In recent months, the Oath Keepers have argued against what they say are new and alarming overtures by the Obama administration. While the need for greater intelligence sharing between law enforcement and military parties is a legitimate one, the melding of their responsibilities through interventionary operations relating to homeland security and narcotic investigations further elevates Rhodes’ concerns.
High on the Oath Keepers’ list of concerns is Eric Holder’s stumping for the usage of drones on domestic targets and the drumbeat for gun confiscation among some liberal political camps.
“They don’t understand that they are putting police officers on a collision course with veterans and gun owners in their communities,” notes Shirley. “The Oath Keepers’ message for both sides is to not to bleed for corrupt politicians. That means that police officers have to refuse to use force.”
The Oath Keepers believe that what they see as the transgressions against the Constitution committed under both Bush’s and Obama’s watch will encourage Americans to educate themselves as to the true breadth of their rights and to re-examine their society.
“Educate yourself,” advises Shirley. “The main impetus of the education you got in whatever police academy you’ve been through has been liability control for whatever agency you work for. Educate yourself on the Constitution. Educate yourself on the founders. Educate yourself on what is expected of you on the street vs. what the Constitution says. If you apply what the Constitution says, you’re not going to get crossways with the people or in most cases your department. It’s errant policies and errant oath breakers and politicians who are going to push you to do things that you’ve never done before. Trust your gut and educate yourself on what you really swore to that day you held your hand up and swore an oath. Be prepared to stand up for what you believe in and what you swore an oath to.”
Rhodes and Shirley are reaching out to active law enforcement officers to help spread the word and renew their oaths to uphold the ideals within the Constitution.
“One guy at the right place at the right time can make all the difference for an entire unit,” says Rhodes. “It’s nice to have police officers use their quiet discretion and make it known within their communities that they are on your side. But it’s also critically important for the tip of the iceberg to be there too. There are very vocal and very public peace officers who step up and risk their careers like John [Shirley] is doing to say there are people among us who understand the Constitution and will not do this.”
In the meantime, Rhodes sees the organization as a means of preventing confrontations and de-escalating situations both through finding common ground with less predictable sources and mitigating the prospects for needlessly precipitous actions by law enforcement administrators.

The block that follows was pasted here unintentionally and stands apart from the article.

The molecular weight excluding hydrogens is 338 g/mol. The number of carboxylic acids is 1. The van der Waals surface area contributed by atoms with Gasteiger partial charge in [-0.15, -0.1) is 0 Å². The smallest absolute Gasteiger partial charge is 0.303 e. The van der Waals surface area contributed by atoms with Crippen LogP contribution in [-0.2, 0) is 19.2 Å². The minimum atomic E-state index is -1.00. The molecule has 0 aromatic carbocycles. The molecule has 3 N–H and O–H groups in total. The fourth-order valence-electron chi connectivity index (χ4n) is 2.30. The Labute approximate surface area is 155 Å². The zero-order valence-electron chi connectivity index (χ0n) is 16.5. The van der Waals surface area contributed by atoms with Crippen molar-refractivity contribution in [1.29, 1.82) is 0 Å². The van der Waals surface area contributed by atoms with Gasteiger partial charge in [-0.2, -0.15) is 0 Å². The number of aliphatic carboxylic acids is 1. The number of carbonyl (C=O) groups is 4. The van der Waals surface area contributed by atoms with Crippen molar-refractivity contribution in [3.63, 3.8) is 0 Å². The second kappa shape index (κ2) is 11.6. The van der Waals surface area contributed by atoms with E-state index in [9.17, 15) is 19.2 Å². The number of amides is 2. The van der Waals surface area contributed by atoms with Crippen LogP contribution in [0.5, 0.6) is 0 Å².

“It helps the people feel more secure,” explains Rhodes. “Because what other securities do they have? If they can’t rely on the politicians to not trample on their rights in the first place, and they can’t rely on the judges to fix it, they have to have some reliance that the police officers are not going to do it.”
10 Orders Oath Keepers Swear to Disobey
- We will not obey any order to disarm the American people.
- We will not obey any order to conduct warrantless searches of the American people, their homes, vehicles, papers, or effects—such as warrantless house-to-house searches for weapons or persons.
- We will not obey any order to detain American citizens as “unlawful enemy combatants” or to subject them to trial by military tribunals.
- We will not obey orders to impose martial law or a “state of emergency” on a state, or to enter with force into a state, without the express consent and invitation of that state’s legislature and governor.
- We will not obey orders to invade and subjugate any state that asserts its sovereignty and declares the national government to be in violation of the compact by which that state entered the Union.
- We will not obey any order to blockade American cities, thus turning them into giant concentration camps.
- We will not obey any order to force American citizens into any form of detention camps under any pretext.
- We will not obey orders to assist or support the use of any foreign troops on U.S. soil against the American people to “keep the peace” or to “maintain control” during any emergency, or under any other pretext. We will consider such use of foreign troops against our people to be an invasion and an act of war.
- We will not obey any orders to confiscate the property of the American people, including food and other essential supplies, under any emergency pretext.
- We will not obey any orders which infringe on the right of the people to free speech, to peaceably assemble, and to petition their government for a redress of grievances.